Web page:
RIO DE JANEIRO (AP) The U.S. women's volleyball team knows Japan so well that long points are a given. Patience is an absolute must. Against the best defensive team in the world, balls are going to come back across the net.
Karch Kiraly's top-ranked Americans moved one step closer to its goal of capturing the program's first volleyball gold, defeating familiar opponent Japan in straight sets Tuesday to reach the semifinals.
''Before we go into any match with Japan we have to know we need to have a lot of patience,'' outside hitter Kim Hill said.
The unbeaten U.S. (6-0) won 25-16, 25-23, 25-22 and has dropped just five sets all tournament. The Americans will face Serbia, a straight-set winner over Russia, in Thursday's semifinals at Maracanazinho arena.
''Our approach is the same every time, so that didn't even really feel like an Olympic quarterfinal match,'' Kiraly said. ''That's good. We're just playing volleyball against Japan.''
The U.S. has faced Japan more times than any other team since 1983. The Americans have won the last three meetings on the Olympic stage against Japan, opening the 2008 Beijing Games with a four-set victory and sweeping Japan in a match at the Atlanta Olympics in 1996.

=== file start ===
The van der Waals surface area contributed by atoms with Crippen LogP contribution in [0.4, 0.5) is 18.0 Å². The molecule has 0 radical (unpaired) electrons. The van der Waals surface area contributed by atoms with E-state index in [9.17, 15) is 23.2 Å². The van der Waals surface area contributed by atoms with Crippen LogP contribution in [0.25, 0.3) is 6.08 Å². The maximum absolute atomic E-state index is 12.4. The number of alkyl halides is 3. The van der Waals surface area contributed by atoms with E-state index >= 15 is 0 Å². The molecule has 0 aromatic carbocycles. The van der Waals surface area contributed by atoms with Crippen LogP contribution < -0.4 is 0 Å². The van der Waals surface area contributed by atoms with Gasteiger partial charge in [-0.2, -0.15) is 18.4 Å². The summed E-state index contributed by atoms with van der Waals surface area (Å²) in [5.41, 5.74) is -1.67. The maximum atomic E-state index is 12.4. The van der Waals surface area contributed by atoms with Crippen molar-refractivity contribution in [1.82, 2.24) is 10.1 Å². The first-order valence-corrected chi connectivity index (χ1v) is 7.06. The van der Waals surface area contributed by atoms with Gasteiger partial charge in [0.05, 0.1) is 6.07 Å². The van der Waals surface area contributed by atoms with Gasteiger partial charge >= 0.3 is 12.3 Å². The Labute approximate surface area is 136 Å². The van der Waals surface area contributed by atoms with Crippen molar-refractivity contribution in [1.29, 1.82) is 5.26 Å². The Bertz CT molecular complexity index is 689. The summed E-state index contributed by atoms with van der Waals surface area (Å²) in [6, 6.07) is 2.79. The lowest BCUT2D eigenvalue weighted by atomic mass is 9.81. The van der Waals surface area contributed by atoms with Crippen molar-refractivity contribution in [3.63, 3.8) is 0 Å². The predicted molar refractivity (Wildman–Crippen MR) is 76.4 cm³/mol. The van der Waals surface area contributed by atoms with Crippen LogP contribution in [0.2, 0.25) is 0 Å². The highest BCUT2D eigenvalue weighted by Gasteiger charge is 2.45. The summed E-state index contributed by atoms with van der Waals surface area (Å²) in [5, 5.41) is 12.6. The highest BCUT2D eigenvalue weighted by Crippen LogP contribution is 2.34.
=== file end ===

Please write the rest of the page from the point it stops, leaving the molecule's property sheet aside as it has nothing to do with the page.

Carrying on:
''They have a lot of fight in them, so it took a lot of patience on our end, and regrouping and resetting,'' middle blocker Foluke Akinradewo said. ''I was proud of the team we were able to get it out in three sets.''
Two-time reigning Olympic champion Brazil will take on a young China team in Tuesday's late match for a date with the upstart Netherlands women, who beat South Korea in four sets. The Dutch are in their first Olympics in 20 years and went 4-1 in group play behind the Americans
Japan, one of the top defensive teams in the world, had a 7-0 run in the third set before the Americans closed it out. Now, the U.S. is two wins from gold.
''I don't have any expectations. Others may have them, but I don't,'' said Kiraly, the only person to win gold as a player in beach and indoor volleyball and looking to become the first as a coach and player.
Serbia lost in four sets to the U.S. during pool play but pulled off a surprising five-set victory at last year's World Cup in Japan last Aug. 23 that forced the Americans to qualify for Rio at Lincoln, Nebraska, in January.
''The most important thing is to keep smiling on the court and stay relaxed, and anybody can be beaten,'' Serbia's Jovana Stevanovic said.